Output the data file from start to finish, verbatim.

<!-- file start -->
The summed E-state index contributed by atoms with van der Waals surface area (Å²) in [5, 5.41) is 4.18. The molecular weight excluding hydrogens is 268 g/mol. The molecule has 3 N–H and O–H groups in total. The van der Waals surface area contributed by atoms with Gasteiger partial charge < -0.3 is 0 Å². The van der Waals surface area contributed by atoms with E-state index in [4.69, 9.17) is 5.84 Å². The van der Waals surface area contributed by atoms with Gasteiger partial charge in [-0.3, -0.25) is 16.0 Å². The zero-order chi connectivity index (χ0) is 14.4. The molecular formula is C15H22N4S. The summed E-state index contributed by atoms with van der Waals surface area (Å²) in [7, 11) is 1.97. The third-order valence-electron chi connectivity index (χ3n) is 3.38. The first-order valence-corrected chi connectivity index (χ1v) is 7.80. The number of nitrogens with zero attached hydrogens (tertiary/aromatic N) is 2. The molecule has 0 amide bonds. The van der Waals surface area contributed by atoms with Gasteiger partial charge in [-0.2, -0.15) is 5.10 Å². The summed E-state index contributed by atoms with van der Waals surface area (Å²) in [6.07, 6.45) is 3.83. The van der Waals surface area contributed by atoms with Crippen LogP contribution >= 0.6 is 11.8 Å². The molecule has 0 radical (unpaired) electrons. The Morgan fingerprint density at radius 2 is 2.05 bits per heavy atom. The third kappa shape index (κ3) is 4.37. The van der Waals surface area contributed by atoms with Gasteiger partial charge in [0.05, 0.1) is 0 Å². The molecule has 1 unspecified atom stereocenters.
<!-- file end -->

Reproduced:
The summed E-state index contributed by atoms with van der Waals surface area (Å²) in [5, 5.41) is 4.18. The molecular weight excluding hydrogens is 268 g/mol. The molecule has 3 N–H and O–H groups in total. The van der Waals surface area contributed by atoms with Gasteiger partial charge < -0.3 is 0 Å². The van der Waals surface area contributed by atoms with E-state index in [4.69, 9.17) is 5.84 Å². The van der Waals surface area contributed by atoms with Gasteiger partial charge in [-0.3, -0.25) is 16.0 Å². The zero-order chi connectivity index (χ0) is 14.4. The molecular formula is C15H22N4S. The summed E-state index contributed by atoms with van der Waals surface area (Å²) in [7, 11) is 1.97. The third-order valence-electron chi connectivity index (χ3n) is 3.38. The first-order valence-corrected chi connectivity index (χ1v) is 7.80. The number of nitrogens with zero attached hydrogens (tertiary/aromatic N) is 2. The molecule has 0 amide bonds. The van der Waals surface area contributed by atoms with Gasteiger partial charge in [-0.2, -0.15) is 5.10 Å². The summed E-state index contributed by atoms with van der Waals surface area (Å²) in [6.07, 6.45) is 3.83. The van der Waals surface area contributed by atoms with Crippen LogP contribution >= 0.6 is 11.8 Å². The molecule has 0 radical (unpaired) electrons. The Morgan fingerprint density at radius 2 is 2.05 bits per heavy atom. The third kappa shape index (κ3) is 4.37. The van der Waals surface area contributed by atoms with Gasteiger partial charge in [0.05, 0.1) is 0 Å². The molecule has 1 unspecified atom stereocenters.